Money Management Tips Every Small Business Owner Should Know


This article is shared by our partners at GreenPath Financial Wellness, a trusted national non-profit.

Owning a small business comes with satisfying rewards (being your own boss? Check. Deciding what days you wear real pants? Check.). With the benefits comes the responsibility of money management.  From tracking cash flow to tax prep, these best practices have a big impact when it comes to the success and sustainability of your business.   

  1. Build a Budget: To lessen the risk of overspending, map out your expenses, including fixed costs like rent and utilities, variable expenses such as supplies, and one-time expenditures like equipment purchases. Remember to account for taxes and an emergency fund for the unexpected (we’ll get to that!). 

Unsure where to start? Expense management software can do the heavy lifting to ensure your budgeting efforts are precise and strategic. Gain insight into your business’ financial health and use features to: 

  • Monitor Cash Flow: Track incoming and outgoing cash to ensure you have enough liquidity to cover expenses. Implement efficient invoicing and payment collection processes to minimize delays in receiving payments.  
  • Automate Bill Payment: The last thing you want is mounting late fees or debt that can hurt your credit score or good standing with creditors and vendors. Automate, when possible, to save yourself time and calendar reminders.  
  • Stay on Top of Taxes: Thorough records of income, expenses, and deductions throughout the year will streamline tax prep and make it easier to meet filing deadlines and avoid penalties. Some software includes tax prep guidance; however, you might consider consulting with a professional to optimize deductions.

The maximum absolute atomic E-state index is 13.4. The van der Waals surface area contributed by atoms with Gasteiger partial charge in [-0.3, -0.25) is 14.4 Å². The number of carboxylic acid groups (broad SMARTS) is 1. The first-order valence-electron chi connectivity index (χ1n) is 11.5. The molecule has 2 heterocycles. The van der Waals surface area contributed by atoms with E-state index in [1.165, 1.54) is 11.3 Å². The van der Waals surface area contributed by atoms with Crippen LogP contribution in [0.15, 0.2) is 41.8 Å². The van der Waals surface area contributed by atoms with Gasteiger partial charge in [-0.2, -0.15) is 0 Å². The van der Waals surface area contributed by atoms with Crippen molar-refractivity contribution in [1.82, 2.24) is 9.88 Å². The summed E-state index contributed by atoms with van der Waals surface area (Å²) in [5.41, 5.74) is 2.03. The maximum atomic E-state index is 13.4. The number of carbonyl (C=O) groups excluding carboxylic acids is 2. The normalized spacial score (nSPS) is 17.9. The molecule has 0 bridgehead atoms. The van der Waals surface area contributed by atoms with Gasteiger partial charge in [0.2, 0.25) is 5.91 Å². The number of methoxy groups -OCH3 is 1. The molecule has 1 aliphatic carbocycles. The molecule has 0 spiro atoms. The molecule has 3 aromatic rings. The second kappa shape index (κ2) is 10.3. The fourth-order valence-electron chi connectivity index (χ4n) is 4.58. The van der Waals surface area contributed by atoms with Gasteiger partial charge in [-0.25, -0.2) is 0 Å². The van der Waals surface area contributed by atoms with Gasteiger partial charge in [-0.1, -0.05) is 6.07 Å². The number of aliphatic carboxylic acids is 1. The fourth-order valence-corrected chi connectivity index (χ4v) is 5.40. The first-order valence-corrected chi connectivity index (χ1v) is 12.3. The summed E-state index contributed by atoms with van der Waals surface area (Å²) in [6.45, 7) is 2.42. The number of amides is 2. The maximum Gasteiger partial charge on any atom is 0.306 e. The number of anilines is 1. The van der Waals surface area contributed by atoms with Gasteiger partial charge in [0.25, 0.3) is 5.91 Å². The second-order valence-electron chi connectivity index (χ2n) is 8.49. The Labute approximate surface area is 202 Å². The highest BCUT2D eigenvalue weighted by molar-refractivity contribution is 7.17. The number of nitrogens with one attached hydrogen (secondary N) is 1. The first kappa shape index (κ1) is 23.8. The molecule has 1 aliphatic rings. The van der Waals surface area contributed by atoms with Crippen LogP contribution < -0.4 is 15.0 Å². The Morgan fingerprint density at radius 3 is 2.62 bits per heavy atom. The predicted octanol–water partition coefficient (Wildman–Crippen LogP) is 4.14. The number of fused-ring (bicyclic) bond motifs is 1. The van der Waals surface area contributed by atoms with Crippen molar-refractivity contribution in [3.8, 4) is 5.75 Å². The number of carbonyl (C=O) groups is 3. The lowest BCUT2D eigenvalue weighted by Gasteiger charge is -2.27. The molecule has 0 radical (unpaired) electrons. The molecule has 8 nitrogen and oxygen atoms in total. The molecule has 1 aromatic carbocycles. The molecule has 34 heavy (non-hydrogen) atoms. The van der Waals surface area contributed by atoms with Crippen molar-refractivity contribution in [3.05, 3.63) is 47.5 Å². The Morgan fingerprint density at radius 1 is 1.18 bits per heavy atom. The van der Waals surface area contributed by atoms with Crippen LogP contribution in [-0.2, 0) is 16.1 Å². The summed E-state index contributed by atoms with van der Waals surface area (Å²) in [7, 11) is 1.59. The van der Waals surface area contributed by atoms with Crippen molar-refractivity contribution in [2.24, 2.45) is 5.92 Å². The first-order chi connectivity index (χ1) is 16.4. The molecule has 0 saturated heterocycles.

1. Separate Accounts: Operating from your personal account is a quick route to financial instability. Open separate bank accounts and credit cards for your business to stay organized. This will simplify accounting and tax preparation, as well as safeguards your personal assets if you’re faced with legal issues or bankruptcy. Make it a habit to only use business funds for business expenses.  
  2. Manage Debt Wisely: Applying for loans may be necessary to finance operations or expansion, however high-interest rates can erode profits and damage your credit. Evaluate financing options thoughtfully, choosing the most cost-effective solution that meets your needs. Aim to keep debt levels manageable (to avoid over leveraging your business) and consider debt consolidation to streamline repayment.  
  3. Plan for Emergencies: Recessions happen. Vendors change. Supply costs increase. Whatever the event, building an emergency fund provides a buffer during difficult times and allows you to weather temporary setbacks. A good goal? Set aside three to six months' worth of operating expenses in a dedicated savings account. Treat your emergency fund as a non-negotiable expense and grow it over time.  
  4. Evaluate your Finances Regularly: Ongoing financial check-ins will help you refine your budget as your business evolves. In addition to the money management practices listed above, you also have the option of enlisting professional guidance from financial advisors or accountants who can identify potential pitfalls and provide recommendations that align with your goals. 

Pro Tip: Your business’ financial health begins with your personal financial health. Our trusted partners at GreenPath Financial Wellness can help you eliminate debt, review your credit report, and take advantage of free financial courses on your preferred schedule.  

(This content does not constitute tax or financial advice. It is advisable to seek guidance from a licensed professional tailored to your individual circumstances.) 

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